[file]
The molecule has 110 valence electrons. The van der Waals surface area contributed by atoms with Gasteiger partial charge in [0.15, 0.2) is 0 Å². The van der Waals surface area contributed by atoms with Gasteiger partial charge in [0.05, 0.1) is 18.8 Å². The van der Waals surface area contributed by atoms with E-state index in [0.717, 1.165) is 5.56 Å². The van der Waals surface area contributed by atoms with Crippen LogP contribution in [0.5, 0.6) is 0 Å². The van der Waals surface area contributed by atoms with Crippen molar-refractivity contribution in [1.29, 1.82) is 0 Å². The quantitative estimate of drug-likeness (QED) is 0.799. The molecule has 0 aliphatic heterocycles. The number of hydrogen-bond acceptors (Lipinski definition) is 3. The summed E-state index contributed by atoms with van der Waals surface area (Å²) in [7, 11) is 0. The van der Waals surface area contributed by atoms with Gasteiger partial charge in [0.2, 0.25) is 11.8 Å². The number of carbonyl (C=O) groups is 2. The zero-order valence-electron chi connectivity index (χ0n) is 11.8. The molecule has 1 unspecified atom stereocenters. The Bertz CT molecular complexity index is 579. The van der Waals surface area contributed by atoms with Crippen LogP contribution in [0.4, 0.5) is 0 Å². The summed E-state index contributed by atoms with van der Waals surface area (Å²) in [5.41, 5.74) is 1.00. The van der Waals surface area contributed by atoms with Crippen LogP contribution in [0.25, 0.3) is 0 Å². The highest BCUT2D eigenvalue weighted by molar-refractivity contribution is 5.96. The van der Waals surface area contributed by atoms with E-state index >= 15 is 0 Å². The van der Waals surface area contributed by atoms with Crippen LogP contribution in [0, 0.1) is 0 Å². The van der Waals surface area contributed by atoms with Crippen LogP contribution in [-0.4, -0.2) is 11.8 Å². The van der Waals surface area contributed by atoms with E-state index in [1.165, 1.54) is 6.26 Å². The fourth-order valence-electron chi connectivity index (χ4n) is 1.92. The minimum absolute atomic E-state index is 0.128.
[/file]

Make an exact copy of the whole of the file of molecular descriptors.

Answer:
The molecule has 110 valence electrons. The van der Waals surface area contributed by atoms with Gasteiger partial charge in [0.15, 0.2) is 0 Å². The van der Waals surface area contributed by atoms with Gasteiger partial charge in [0.05, 0.1) is 18.8 Å². The van der Waals surface area contributed by atoms with E-state index in [0.717, 1.165) is 5.56 Å². The van der Waals surface area contributed by atoms with Crippen LogP contribution in [0.5, 0.6) is 0 Å². The van der Waals surface area contributed by atoms with Crippen molar-refractivity contribution in [1.29, 1.82) is 0 Å². The quantitative estimate of drug-likeness (QED) is 0.799. The molecule has 0 aliphatic heterocycles. The number of hydrogen-bond acceptors (Lipinski definition) is 3. The summed E-state index contributed by atoms with van der Waals surface area (Å²) in [7, 11) is 0. The van der Waals surface area contributed by atoms with Gasteiger partial charge in [0.2, 0.25) is 11.8 Å². The number of carbonyl (C=O) groups is 2. The zero-order valence-electron chi connectivity index (χ0n) is 11.8. The molecule has 1 unspecified atom stereocenters. The Bertz CT molecular complexity index is 579. The van der Waals surface area contributed by atoms with Crippen LogP contribution in [0.4, 0.5) is 0 Å². The summed E-state index contributed by atoms with van der Waals surface area (Å²) in [5.41, 5.74) is 1.00. The van der Waals surface area contributed by atoms with Crippen LogP contribution in [0.25, 0.3) is 0 Å². The highest BCUT2D eigenvalue weighted by molar-refractivity contribution is 5.96. The van der Waals surface area contributed by atoms with E-state index >= 15 is 0 Å². The van der Waals surface area contributed by atoms with Crippen LogP contribution in [0, 0.1) is 0 Å². The van der Waals surface area contributed by atoms with Crippen LogP contribution in [-0.4, -0.2) is 11.8 Å². The van der Waals surface area contributed by atoms with E-state index in [1.165, 1.54) is 6.26 Å². The fourth-order valence-electron chi connectivity index (χ4n) is 1.92. The minimum absolute atomic E-state index is 0.128.